Ian McShane (born September 29, 1942) is a Golden Globe-winning English actor. Although he has starred in a number of films, it is by his television roles that he is generally best known.
McShane was born in Blackburn, Lancashire, the son of Irene (née Cowley) and Harry McShane, a Scottish-born professional footballer with Manchester United and Hamilton Academical. McShane grew up in Urmston, Manchester and attended Stretford Grammar School.
In 1977, he began a turbulent five-year relationship with Sylvia Kristel after meeting her on the set of The Fifth Musketeer. He is married to Gwen Humble.
McShane is given a less than complimentary mention by Mark E Smith in the Fall song, "A Past Gone Mad".
In the United Kingdom, his best known role may be that of roguish but dashing antiques dealer Lovejoy in the BBC drama series of the same name. He also enjoyed fame in the United States as bounding English cad Don Lockwood in the soap opera Dallas. Even before Lovejoy, McShane was a pin-up as a result of appearances in television series such as Wuthering Heights (1967, as Heathcliff), Jesus of Nazareth (1977, as Judas Iscariot), and Disraeli (1978) — as well as films like Sky West and Crooked (1965) and Battle of Britain (1969).
He had starred in a number of films until 1987 when he made few major film appeareances until the turn of the Millennium.
In 1983, he starred in the short-lived NBC prime time soap opera Bare Essence. In 1985, he appeared on Grace Jones' album Slave to the Rhythm, reading an excerpt from Ian Penman's essay The Annihilation of Rhythm. Work in the 2000s has included roles in movies Scoop, Sexy Beast, Agent Cody Banks, and We Are Marshall. In the United States, he is perhaps best known for the role of historical figure Al Swearengen in the HBO series Deadwood. For his performance in this role as the storm centre of the series, he won the 2005 Golden Globe Award for Best Actor in a Television Drama.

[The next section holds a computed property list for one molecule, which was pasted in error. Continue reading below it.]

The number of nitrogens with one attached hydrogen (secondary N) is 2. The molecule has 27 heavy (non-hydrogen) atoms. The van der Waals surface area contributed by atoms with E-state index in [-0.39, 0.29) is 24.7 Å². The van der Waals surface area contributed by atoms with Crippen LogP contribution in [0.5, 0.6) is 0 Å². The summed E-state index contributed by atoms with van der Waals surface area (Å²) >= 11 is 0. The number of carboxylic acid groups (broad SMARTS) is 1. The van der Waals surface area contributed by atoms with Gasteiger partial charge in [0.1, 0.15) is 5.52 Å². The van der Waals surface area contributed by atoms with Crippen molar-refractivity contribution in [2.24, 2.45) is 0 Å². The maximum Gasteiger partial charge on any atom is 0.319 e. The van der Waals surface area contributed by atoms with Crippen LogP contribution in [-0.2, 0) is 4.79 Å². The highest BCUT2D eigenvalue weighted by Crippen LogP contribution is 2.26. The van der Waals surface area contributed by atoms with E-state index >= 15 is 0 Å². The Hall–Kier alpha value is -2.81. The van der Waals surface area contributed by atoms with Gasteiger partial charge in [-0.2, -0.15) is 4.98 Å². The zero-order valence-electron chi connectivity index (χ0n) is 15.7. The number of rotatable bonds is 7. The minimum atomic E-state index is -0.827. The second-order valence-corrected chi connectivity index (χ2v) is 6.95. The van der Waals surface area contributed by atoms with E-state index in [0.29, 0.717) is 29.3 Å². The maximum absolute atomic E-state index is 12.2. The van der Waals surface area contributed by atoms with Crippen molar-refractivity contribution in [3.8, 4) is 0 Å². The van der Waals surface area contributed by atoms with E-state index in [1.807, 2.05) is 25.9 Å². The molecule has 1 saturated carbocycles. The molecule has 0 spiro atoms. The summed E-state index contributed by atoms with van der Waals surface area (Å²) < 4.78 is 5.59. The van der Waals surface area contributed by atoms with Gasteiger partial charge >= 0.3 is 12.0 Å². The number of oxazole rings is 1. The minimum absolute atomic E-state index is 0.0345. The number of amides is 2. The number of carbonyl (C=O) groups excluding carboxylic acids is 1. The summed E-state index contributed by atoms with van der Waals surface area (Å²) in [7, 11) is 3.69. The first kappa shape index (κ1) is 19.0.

In 2000, he appeared as Darryl Van Horne in Cameron Mackintosh's musical The Witches of Eastwick - his first London stage appearance since he starred with Dame Judi Dench in The Promise in the late 1960s. He also made a guest appearance in the third season of The West Wing, playing Russian negotiator Nikolai Ivanovich in the episode Enemies Foreign and Domestic. His most recent roles are the part of Captain Hook in Shrek the Third, the voice of Iofur Raknison (known as Ragnar Sturlusson in the film) in The Golden Compass, the voice of the evil Tai Lung in Kung Fu Panda, the comedy Hot Rod, and the voice of Mr. Bobinski, a beet-eating Russian giant in the film Coraline. He is also noteworthy in the pivotal role of Merriman Lyon in The Seeker.
During the 2007–2008 season, he starred as Max in the 40th anniversary Broadway revival of Harold Pinter's The Homecoming, co-starring Eve Best, Raul Esparza, and Michael McKean and directed by Daniel Sullivan, at the Cort Theatre (December 16, 2007 through April 13, 2008). Ian Mcshane also starred in Dick Francis Mysteries, which is a made for TV series with three parts, Twice Shy, In the Frame and Blood Sport, in which he played a jockey club detective investigating bizzare incidents based around the horse racing industry.